Kongsore founded Grain Millers. A Norwegian immigrant, Kongsore was a master at milling oats. His vision allowed no room for chickens or greengrocers or animal feed. Instead, the business was tied to his realization that consumer demand for oat products was growing exponentially. And the Eugene mill site alongside railroad lines offered an ideal location for importing huge quantities of inexpensive grain from Canada’s western provinces.
Today, 35 years later, Grain Millers still quietly mills and ships tons of naturally processed, organic grains and grain products to many of the largest food manufacturers in North America. And Chris Kongsore, Jr., president of West Coast operations, quietly confesses that he still holds firm to the modest, folksy Norwegian philosophy his father insisted was the underpinning for Grain Millers’ success: “The whale that spouts the least is the whale least likely to be harpooned.”
At last count, Shelter Animal Resource Alliance (SARA) volunteers had rescued nearly 1,000 dogs and more than 900 cats from being euthanized in local shelters. Another 160-plus pets from low-income settings that SARA has sponsored for spay and neuter operations translates into 1,700 estimated averted animal killings. The combined total reflects more than 3,600 saved lives.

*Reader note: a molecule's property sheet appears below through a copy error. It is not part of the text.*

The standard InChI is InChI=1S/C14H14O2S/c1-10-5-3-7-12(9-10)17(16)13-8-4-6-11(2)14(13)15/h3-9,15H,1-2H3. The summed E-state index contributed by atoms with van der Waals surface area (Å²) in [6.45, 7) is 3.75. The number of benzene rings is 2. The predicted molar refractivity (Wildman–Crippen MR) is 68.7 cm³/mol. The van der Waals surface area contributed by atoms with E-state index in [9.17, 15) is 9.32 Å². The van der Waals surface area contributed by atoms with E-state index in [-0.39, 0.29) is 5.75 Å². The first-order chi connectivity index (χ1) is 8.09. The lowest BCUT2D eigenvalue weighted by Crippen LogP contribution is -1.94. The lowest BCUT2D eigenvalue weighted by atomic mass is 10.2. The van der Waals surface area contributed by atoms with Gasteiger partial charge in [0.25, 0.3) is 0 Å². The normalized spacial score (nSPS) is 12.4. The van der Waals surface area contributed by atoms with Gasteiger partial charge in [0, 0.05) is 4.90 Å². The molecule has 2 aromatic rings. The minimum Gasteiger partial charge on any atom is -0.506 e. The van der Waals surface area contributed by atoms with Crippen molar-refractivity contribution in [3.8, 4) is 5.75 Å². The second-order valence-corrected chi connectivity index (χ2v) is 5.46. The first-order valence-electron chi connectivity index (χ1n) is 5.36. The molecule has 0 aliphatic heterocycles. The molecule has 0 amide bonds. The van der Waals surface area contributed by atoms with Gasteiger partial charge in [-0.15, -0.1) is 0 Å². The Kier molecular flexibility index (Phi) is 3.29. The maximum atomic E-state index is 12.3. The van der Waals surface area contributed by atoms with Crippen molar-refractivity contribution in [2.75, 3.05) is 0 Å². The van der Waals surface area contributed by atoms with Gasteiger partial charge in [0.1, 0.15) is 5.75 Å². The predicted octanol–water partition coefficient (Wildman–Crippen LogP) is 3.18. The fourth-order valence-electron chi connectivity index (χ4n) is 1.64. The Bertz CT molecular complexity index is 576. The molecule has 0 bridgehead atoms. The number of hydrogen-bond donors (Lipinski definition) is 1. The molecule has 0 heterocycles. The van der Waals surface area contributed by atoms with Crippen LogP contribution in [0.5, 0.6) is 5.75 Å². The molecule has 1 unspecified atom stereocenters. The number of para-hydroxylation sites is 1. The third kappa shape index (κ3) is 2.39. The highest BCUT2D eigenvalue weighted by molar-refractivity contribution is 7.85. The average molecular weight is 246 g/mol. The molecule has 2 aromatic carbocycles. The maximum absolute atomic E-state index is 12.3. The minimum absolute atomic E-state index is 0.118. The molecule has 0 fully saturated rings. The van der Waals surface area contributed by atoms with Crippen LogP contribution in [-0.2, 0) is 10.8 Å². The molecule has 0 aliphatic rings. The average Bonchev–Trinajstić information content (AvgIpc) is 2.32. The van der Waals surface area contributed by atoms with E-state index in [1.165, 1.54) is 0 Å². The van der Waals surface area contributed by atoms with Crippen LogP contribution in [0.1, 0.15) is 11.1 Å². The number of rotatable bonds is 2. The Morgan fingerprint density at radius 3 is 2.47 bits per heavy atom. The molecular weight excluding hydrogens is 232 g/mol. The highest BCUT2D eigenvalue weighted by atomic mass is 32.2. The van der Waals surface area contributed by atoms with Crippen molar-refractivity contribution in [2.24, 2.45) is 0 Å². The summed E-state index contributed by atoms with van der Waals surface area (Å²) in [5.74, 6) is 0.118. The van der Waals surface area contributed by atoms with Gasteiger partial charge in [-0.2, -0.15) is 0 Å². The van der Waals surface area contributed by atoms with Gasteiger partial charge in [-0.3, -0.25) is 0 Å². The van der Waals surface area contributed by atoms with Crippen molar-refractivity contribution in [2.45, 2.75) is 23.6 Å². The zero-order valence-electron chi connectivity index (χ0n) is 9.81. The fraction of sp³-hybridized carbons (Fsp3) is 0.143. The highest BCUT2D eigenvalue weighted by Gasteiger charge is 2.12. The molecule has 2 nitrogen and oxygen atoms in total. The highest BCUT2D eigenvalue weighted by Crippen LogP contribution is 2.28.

Stunning statistics, especially when you realize this passionate concern for pet welfare emanates from a small, secondhand shop tucked away on River Road. The store’s mission dates back to the late ’90s, when now-retired founder Diane Robinson launched the charity to rescue dogs facing euthanasia because of foster placement or adoption shortages.
But Kelly Coulter, SARA’s current operations manager, says conditions affecting the homeless pet population have changed over the past two decades. “We work with a lot of other dog rescues,” Coulter says, “but it seems like right now, we’re finding that the need for cat rescue is up a lot.”
Which is why the thrift store sometimes shelters upwards of several dozen furry felines on location. Some live alone in unlocked cages. Some share space in kitty dormitories. Some daytrip underfoot or among shelves of secondhand goods. Others wander the store as free-range critters overseeing their kingdom night and day. Most embody a common condition: They all have special needs, such as extreme shyness, old age, health issues, or social anxiety.
Coulter says SARA used to rescue “almost every cat on the block that needed a home.” But then, other feline rescue groups started stepping up. “And yet, most of the other groups just weren’t able to work with special needs,” she says.
SARA relies on several dozen volunteers in service to special needs cats. The team includes veteran helpers, a cluster of skilled foster parents, and a variety of part-time workers, including high school students. They take care of the cats, raise funds, arrange foster placements and adoptions, and manage the store.
“We’re all very dedicated, but still it’s a hard job,” Coulter says. “Being successful requires a lot of work—finding enough money to feed and assist the cats, providing medical care, and managing special fundraising events. That’s a good way to sum it all up!”